Judge sets R. Kelly’s bond at $1M

The R&B singer spent a night in jail in Chicago after be­ing charged with sex­ual abuse in­clud­ing mi­nors.

South Florida Sun-Sentinel (Sunday) - - Front Page - By Michael Tarm

CHICAGO — A judge Satur­day gave R. Kelly a chance to go free while the R&B star awaits trial on charges that he sex­u­ally abused four peo­ple, in­clud­ing three mi­nors, in a case that seemed likely to pro­duce an­other #MeToo reck­on­ing for a celebrity.

Cook County Judge John Fitzger­ald Lyke Jr. set bond at $1 mil­lion, mean­ing that the 52-year-old Grammy win­ner must post $100,000 to be re­leased or re­main be­hind bars un­til he is tried on the al­le­ga­tions that date back as far as 1998 and span more than a decade.

Kelly turned him­self in late Fri­day and spent a night in jail be­fore be­ing taken to the court­house.

Dur­ing Satur­day’s 17minute hear­ing, Kelly stood fac­ing the judge in a black hoodie with his arms cuffed be­hind his back, frown­ing at times as he kept his eyes down­cast.

He said to the judge, “How are you?”

Kelly shook his head sev­eral times in dis­agree­ment as pros­e­cu­tors de­tailed their ev­i­dence. At one point he leaned over to whis­per some­thing to his at­tor­ney, Steve Green­berg, who pat­ted Kelly on the shoul­der.

Green­berg said Kelly is not a flight risk and told the judge, “Con­trary to the song, Mr. Kelly doesn’t like to fly.”

One of Kelly’s best­known hits is “I Be­lieve I Can Fly.”

The bond equals

$250,000 for each of the four peo­ple Kelly is charged with abus­ing, the judge said.

Green­berg said Kelly “re­ally doesn’t have any more money,” sug­gest­ing that oth­ers had mis­man­aged his wealth.

Still, he said he ex­pected that Kelly would be able to come up with enough money for bail.

Asked later how Green­berg would get paid, he said, “That’s none of your busi­ness.”

The judge called the al­le­ga­tions “dis­turb­ing.”

Kelly’s DNA was found in se­men on one of the ac­cuser’s shirts, and se­men found on one worn by an­other was sub­mit­ted for DNA test­ing, Cook County State’s At­tor­ney Kim Foxx said.

Kelly met one of the ac­cusers when she was cel­e­brat­ing her 16th birth­day party at a restau­rant and an­other when he signed an au­to­graph dur­ing his 2008 trial on child-pornog­ra­phy charges, Foxx said.

Pros­e­cu­tors said they have a video of an­other ac­cuser that shows R. Kelly hav­ing sex with her when she was 14.

A fourth ac­cuser, a hair­dresser, told pros­e­cu­tors that she thought she was go­ing to braid R. Kelly’s hair, but that he in­stead tried to force her to give him oral sex. The woman, who was 24 at the time, was able to pull away, but Kelly ejac­u­lated on her and spit in her face, Foxx said.

After the hear­ing, Green­berg told re­porters that Kelly did not force any­one to have sex.

“He’s a rock star. He doesn’t have to have non­con­sen­sual sex,” Green­berg said.

The judge or­dered Kelly to sur­ren­der his pass­port, end­ing his hopes of do­ing a tour of Eu­rope in April. Kelly de­fi­antly sched­uled con­certs in Ger­many and the Nether­lands de­spite the cloud of le­gal is­sues loom­ing over him. The judge also banned the singer from con­tact with any­one younger than 18.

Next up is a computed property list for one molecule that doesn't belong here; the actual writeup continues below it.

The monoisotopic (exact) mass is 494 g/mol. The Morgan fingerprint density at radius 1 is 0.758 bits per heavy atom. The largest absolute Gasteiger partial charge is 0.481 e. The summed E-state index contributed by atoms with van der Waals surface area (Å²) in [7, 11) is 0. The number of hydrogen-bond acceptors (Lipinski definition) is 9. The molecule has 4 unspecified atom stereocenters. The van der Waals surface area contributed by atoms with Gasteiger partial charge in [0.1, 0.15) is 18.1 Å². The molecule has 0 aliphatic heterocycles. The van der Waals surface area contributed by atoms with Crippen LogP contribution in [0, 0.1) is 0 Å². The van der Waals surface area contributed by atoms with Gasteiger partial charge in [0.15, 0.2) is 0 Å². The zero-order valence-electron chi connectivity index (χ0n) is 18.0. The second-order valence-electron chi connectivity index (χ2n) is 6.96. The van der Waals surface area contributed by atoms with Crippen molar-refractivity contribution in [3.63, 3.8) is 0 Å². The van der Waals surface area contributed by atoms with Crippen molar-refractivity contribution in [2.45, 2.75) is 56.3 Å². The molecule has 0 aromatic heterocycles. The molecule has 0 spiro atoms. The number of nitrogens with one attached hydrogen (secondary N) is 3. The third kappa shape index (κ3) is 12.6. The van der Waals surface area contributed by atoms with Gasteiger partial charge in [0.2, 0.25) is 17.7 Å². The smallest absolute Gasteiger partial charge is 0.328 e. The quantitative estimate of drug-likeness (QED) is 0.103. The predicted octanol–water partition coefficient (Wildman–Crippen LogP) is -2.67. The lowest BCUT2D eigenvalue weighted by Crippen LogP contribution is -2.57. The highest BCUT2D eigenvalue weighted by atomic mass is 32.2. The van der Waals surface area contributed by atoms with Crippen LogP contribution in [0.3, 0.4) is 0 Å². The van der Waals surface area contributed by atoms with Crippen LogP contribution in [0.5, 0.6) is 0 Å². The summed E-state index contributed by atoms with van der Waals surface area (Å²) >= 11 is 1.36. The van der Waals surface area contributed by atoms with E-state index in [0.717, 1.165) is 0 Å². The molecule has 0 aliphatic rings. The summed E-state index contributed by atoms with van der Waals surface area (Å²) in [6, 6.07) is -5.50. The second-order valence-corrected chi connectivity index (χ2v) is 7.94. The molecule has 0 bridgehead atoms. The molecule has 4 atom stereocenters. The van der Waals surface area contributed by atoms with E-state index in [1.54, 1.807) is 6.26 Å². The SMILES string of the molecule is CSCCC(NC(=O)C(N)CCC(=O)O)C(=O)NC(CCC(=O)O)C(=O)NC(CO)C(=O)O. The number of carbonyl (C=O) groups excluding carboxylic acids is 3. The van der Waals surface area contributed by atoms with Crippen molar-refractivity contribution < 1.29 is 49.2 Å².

The record­ing artist, whose le­gal name is Robert Kelly, has been trailed for decades by al­le­ga­tions that he vi­o­lated un­der­age girls and women and held some as vir­tual slaves. He was charged with 10 counts of ag­gra­vated sex­ual abuse.

Kelly, who was ac­quit­ted of child pornog­ra­phy charges in 2008, has con­sis­tently de­nied any sex­ual mis­con­duct. He broke into the R&B scene in 1993 with his first solo al­bum, “12 Play,” which pro­duced such pop­u­lar sex-themed songs as “Bump N’ Grind” and “Your Body’s Callin’.”

He rose from poverty on Chicago’s South Side and has re­tained a siz­able fol­low­ing. Kelly has writ­ten nu­mer­ous hits for him­self and other artists, in­clud­ing Ce­line Dion, Michael Jack­son and Lady Gaga. His col­lab­o­ra­tors have in­cluded Jay-Z and Usher.

The jury in 2008 ac­quit­ted Kelly of child pornog­ra­phy charges that cen­tered on a graphic video that pros­e­cu­tors said showed him hav­ing sex with a girl as young as 13. He and the young woman al­legedly seen with him de­nied they were in the 27-minute video, even though the pic­ture qual­ity was good and wit­nesses tes­ti­fied it was them, and she did not take the stand. Kelly could have got­ten 15 years in prison.

Charg­ing Kelly now for ac­tions that oc­curred in the same time frame as the al­le­ga­tions from the 2008 trial sug­gests the ac­cusers are co­op­er­at­ing this time and will­ing to tes­tify.

Be­cause the al­leged vic­tim 10 years ago de­nied that she was on the video and did not tes­tify, the state’s at­tor­ney of­fice had lit­tle re­course ex­cept to charge the lesser of­fense un­der Illi­nois law, child pornog­ra­phy, which re­quired a lower stan­dard of ev­i­dence.

Each count of the new charges car­ries up to seven years in prison. If Kelly is con­victed on all 10 counts, a judge could de­cide that the sen­tences run one after the other — mak­ing it pos­si­ble for him to re­ceive up to 70 years be­hind bars. Pro­ba­tion is also an op­tion un­der the statute.

Kelly was charged a week after Michael Ave­natti, the at­tor­ney whose clients have in­cluded porn star Stormy Daniels, said he gave pros­e­cu­tors new video ev­i­dence of the singer with an un­der­age girl.


R&B star R. Kelly, who turned him­self in and was ar­rested Fri­day in Chicago, is ac­cused of sex­u­ally abused four peo­ple.

Newspapers in English

Newspapers from USA

© PressReader. All rights reserved.